Arthur Middleton on the divine in the human, the modern trivialisation of the holy and the real purpose of a Christmas crib

Relatively recently, Muriel Porter, an Australian Anglican, wrote about friends who took their son to see the Christmas window displays. He followed the story of The Polar Express, but the nativity tableau was new to him. ‘So what’s the story here then?’ he asked. Porter commented that this boy belongs to the second generation at least, that is completely ignorant about the basic stories of the Christian faith, the religion that shaped Western civilization.

Some displays use giant plush bears dressed as Mary and Joseph, smiling at a swaddled Baby Jesus bear in the manger. Christmas cards portray similar scenes. If there was once grand mystery around the Incarnation, it has long since gone. Animals now convey everything we know or expect to know. How stupid! Jesus as a cookie, God as a pet. Even the Beckhams have replicated the Holy Family in Madame Tussaud’s.

Cuddly bears cannot help us deal with pain, or the great heartbreaks of life; nor deflect the hard, sharp, reeling pain of a death by drunken drivers. People today want a God cut down to their size, fluffy and approachable, without difficult commandments. God cut down to teddy-bear size becomes powerless, unable to ease our suffering or comprehend our dark confusions, with no strength equal to our grief. A reduced God is no God at all, and to suggest that in this celebrity obsessed culture the Beckhams could ever mirror the Holy Family is blasphemy.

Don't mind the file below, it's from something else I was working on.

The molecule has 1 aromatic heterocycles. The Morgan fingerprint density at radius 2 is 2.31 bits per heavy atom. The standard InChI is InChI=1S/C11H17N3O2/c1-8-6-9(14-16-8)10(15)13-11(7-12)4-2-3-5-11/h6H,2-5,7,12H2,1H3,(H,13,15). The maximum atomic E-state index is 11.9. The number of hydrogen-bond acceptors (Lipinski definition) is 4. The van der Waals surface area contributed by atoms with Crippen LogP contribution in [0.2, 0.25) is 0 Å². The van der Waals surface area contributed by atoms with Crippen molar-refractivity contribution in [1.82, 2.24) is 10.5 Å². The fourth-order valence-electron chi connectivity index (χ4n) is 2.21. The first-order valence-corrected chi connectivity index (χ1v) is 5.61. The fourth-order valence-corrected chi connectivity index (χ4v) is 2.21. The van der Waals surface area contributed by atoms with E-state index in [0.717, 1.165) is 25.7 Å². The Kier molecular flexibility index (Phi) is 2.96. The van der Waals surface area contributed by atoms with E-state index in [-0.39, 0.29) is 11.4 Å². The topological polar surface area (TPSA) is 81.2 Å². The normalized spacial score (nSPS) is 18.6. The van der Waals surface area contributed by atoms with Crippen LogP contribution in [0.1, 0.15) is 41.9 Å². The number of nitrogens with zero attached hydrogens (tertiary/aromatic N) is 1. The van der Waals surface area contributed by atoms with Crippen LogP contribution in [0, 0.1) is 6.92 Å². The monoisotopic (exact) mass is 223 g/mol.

God must be more than us; not less. Our understanding is partial and dim, but we know at least that he is greater than us. We grasp for analogies: some people are artists, but God is the greatest artist. Some are wise, but he is wisdom itself. Most frequently, however, we say that God is love, because love is the best thing we know.

What do you see when you look into the crib? Let me tell you. It is not the manifestation of God in a person’s life. It is the Incarnation of God in a personal life. This baby is a real Incarnation of a pre-existing Divine Person. He who existed with God eternally before all worlds were made; he who in the beginning was the Word and who was with God and who was God; at a certain time in history, for us men and for our salvation came down from heaven, and was incarnate by the Holy Ghost of the Virgin Mary, and was made man. He who shared the divine nature with his Father decided to unite that divine nature with our human nature in order to redeem this alienated and spiritually distressed world.

Jesus is not a highly favoured individual being raised to the status of divinity. He is the only begotten Son becoming other than he was, whilst continuing at the same time to be himself. ‘The Word was made flesh and dwelt among us, and we beheld his glory, the glory as of the only begotten of the Father, full of grace and truth.’ Or as the hymn puts it: ‘He is that He was and forever shall be / But becomes that He was not for you and for me.’ Tell people at Christmas that a child is born and his name is Wonderful Counsellor, Mighty God, Eternal Father, and Prince of Peace.